Growing up was pretty much a free-for-all Lord of the Flies situation. There was lots of teasing, general meanness, some racism and homophobia, and lots of exclusion. Until I was embarrassingly old I didn’t understand why one girl was always calling me, “queer” instead of, “weird.” (This was the same girl that would yell I stuffed my bra when I wasn’t old enough to be wearing one, so I wonder about what her home life was like.) Like Mean Girls but without the happy ending… or perhaps with the happy ending in high school. Exclusion started as early as age 3, since that’s when my memory first begins. (And tattling about it would get the tattler punished!)
At DC’s preschool there’s none of that. The general rule is that kids are allowed to want to be alone, but they’re not allowed to exclude other children from playgroups. Occasionally DC will report that L doesn’t want to play with T but T also doesn’t want to play with L even though they both want to play with DC… this usually ends with a teacher (and now DC) telling them they should all play together, or T going off with her other friends or L going off with his. I have NEVER heard anyone call anyone anything worse than, “Noodle” and only in a hilarious nobody is sad sort of way. (“You’re a noodle!” “Well, you’re a noodle doodle!”). Boys and girls play together. They comfort each other when they get hurt. They apologize for inadvertently hurting each other. They trade and take turns and share. All of this in the standard language taught by every teacher (except a couple of the new mean ones) beginning in the infant room. Are they just good kids? Or is it good supervision? Or that they have better things to occupy their little minds with because it’s a good Montessori? (Idle hands are the devil’s playground… that’s sort of the moral of many of Jane Austen’s books, Emma especially.)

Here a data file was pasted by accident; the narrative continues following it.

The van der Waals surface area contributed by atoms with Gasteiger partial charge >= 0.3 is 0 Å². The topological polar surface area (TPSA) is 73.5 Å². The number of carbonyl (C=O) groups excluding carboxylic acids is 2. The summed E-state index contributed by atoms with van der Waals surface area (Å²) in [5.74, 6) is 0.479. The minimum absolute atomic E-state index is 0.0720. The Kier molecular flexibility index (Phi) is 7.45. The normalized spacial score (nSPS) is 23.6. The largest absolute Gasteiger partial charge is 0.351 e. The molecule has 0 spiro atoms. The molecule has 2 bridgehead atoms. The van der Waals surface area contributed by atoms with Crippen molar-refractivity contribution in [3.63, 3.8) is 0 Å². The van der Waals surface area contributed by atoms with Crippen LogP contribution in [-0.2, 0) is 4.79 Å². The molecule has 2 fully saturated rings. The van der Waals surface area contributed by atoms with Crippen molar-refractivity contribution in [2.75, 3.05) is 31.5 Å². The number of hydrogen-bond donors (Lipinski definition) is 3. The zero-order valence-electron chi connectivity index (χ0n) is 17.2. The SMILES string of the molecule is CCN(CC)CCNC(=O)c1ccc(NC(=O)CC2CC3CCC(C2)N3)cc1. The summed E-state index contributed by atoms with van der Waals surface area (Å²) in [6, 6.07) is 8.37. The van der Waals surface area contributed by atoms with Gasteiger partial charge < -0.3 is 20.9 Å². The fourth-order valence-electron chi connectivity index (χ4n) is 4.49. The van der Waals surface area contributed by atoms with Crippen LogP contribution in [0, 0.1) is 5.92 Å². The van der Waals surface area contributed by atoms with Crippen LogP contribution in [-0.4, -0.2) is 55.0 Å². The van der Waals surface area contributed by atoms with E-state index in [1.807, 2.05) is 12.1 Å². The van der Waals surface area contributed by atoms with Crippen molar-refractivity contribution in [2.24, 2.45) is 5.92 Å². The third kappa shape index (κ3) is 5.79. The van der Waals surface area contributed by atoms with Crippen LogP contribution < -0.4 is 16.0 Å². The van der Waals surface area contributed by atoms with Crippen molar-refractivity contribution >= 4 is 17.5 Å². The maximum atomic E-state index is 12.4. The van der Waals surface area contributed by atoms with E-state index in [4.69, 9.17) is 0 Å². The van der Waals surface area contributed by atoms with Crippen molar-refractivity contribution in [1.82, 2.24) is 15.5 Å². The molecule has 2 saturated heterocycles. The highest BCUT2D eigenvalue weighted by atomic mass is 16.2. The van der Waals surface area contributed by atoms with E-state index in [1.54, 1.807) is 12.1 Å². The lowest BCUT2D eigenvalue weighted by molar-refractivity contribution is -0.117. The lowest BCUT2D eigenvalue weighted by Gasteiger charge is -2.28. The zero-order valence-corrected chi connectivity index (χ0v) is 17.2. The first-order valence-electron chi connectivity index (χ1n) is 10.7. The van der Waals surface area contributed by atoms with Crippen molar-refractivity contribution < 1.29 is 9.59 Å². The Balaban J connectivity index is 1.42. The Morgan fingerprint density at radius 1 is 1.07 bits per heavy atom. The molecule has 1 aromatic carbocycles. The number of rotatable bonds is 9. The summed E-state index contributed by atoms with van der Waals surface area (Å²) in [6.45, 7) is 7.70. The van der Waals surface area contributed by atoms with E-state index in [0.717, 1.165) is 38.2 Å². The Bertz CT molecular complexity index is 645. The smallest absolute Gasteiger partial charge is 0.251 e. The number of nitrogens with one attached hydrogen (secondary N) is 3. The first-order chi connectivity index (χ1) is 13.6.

Not all daycares apparently have as nice kids as my kids’ does. I don’t know if you recall but one of the resolutions last semester was to meet more people in real life, preferably those with kids DC’s age who live in the neighborhood. We were really excited at Halloween when we met a big group of little kids DC’s gender who all have weekly playdates. DC hit it off with one of them (a year older, just like all hir friends from daycare) and hir mom put us on her weekly playdate calling list.
It didn’t work out. We went. The ringleader kids in the group took to calling DC, “poopy-butt” and told hir they didn’t want hir to play with them. DC has never experienced anything like that and was shocked. (S)He just didn’t understand. The mom who had invited us told DC that they just weren’t used to hir and they would warm up and that they call each other poopy-butt all the time– it’s just their way of including people and they picked it up at their daycare. (Very different from our, “That isn’t nice of them. People should not exclude other people and should not call each other poopy anything.”) After two more playgroups in which DC got more and more excluded, they stopped inviting us and we haven’t called to get back in the loop.
Bullying has been in the news a lot, especially with respect to rampant homophobia. With the new online methods of bullying it seems easier to make kids’ lives miserable than ever. The existence or lack of respectful behavior and empathy can start on the playground.
Can adults keep children civilized? With enough supervision and training can we create nice kids? Should we?